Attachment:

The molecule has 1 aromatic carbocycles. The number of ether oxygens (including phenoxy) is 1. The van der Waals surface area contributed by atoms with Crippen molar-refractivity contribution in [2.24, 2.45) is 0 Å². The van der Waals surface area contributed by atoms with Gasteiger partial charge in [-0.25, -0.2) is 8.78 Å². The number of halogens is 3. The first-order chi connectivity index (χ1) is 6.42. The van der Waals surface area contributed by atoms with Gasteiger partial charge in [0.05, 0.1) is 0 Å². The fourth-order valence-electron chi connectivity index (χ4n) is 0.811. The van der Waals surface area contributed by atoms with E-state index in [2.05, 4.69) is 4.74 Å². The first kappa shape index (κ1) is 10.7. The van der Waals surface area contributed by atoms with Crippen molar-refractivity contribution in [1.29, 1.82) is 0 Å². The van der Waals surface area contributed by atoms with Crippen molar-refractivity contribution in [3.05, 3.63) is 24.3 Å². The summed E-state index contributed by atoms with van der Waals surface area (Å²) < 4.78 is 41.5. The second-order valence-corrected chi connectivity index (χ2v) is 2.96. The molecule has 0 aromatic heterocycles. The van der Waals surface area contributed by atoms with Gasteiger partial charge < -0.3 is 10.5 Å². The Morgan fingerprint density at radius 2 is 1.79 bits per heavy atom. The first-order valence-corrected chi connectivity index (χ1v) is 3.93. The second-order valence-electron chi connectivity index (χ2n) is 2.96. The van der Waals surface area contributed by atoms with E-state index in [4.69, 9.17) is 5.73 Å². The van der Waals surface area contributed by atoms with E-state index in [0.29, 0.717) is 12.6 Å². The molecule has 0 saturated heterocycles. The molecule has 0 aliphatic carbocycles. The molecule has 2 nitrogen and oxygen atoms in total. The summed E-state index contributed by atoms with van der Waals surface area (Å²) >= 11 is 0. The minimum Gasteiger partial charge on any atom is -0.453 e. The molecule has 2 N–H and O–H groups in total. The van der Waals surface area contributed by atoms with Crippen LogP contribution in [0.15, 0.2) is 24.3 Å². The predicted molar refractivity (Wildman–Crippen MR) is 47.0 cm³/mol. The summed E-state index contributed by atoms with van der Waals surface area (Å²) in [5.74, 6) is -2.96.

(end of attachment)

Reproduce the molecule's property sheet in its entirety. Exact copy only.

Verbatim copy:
The molecule has 1 aromatic carbocycles. The number of ether oxygens (including phenoxy) is 1. The van der Waals surface area contributed by atoms with Crippen molar-refractivity contribution in [2.24, 2.45) is 0 Å². The van der Waals surface area contributed by atoms with Gasteiger partial charge in [-0.25, -0.2) is 8.78 Å². The number of halogens is 3. The first-order chi connectivity index (χ1) is 6.42. The van der Waals surface area contributed by atoms with Gasteiger partial charge in [0.05, 0.1) is 0 Å². The fourth-order valence-electron chi connectivity index (χ4n) is 0.811. The van der Waals surface area contributed by atoms with E-state index in [2.05, 4.69) is 4.74 Å². The first kappa shape index (κ1) is 10.7. The van der Waals surface area contributed by atoms with Crippen molar-refractivity contribution in [1.29, 1.82) is 0 Å². The van der Waals surface area contributed by atoms with Crippen molar-refractivity contribution in [3.05, 3.63) is 24.3 Å². The summed E-state index contributed by atoms with van der Waals surface area (Å²) < 4.78 is 41.5. The second-order valence-corrected chi connectivity index (χ2v) is 2.96. The molecule has 0 aromatic heterocycles. The van der Waals surface area contributed by atoms with Gasteiger partial charge < -0.3 is 10.5 Å². The Morgan fingerprint density at radius 2 is 1.79 bits per heavy atom. The first-order valence-corrected chi connectivity index (χ1v) is 3.93. The second-order valence-electron chi connectivity index (χ2n) is 2.96. The van der Waals surface area contributed by atoms with E-state index in [4.69, 9.17) is 5.73 Å². The van der Waals surface area contributed by atoms with E-state index in [0.29, 0.717) is 12.6 Å². The molecule has 0 saturated heterocycles. The molecule has 0 aliphatic carbocycles. The molecule has 2 nitrogen and oxygen atoms in total. The summed E-state index contributed by atoms with van der Waals surface area (Å²) >= 11 is 0. The minimum Gasteiger partial charge on any atom is -0.453 e. The molecule has 2 N–H and O–H groups in total. The van der Waals surface area contributed by atoms with Crippen LogP contribution in [0.15, 0.2) is 24.3 Å². The predicted molar refractivity (Wildman–Crippen MR) is 47.0 cm³/mol. The summed E-state index contributed by atoms with van der Waals surface area (Å²) in [5.74, 6) is -2.96.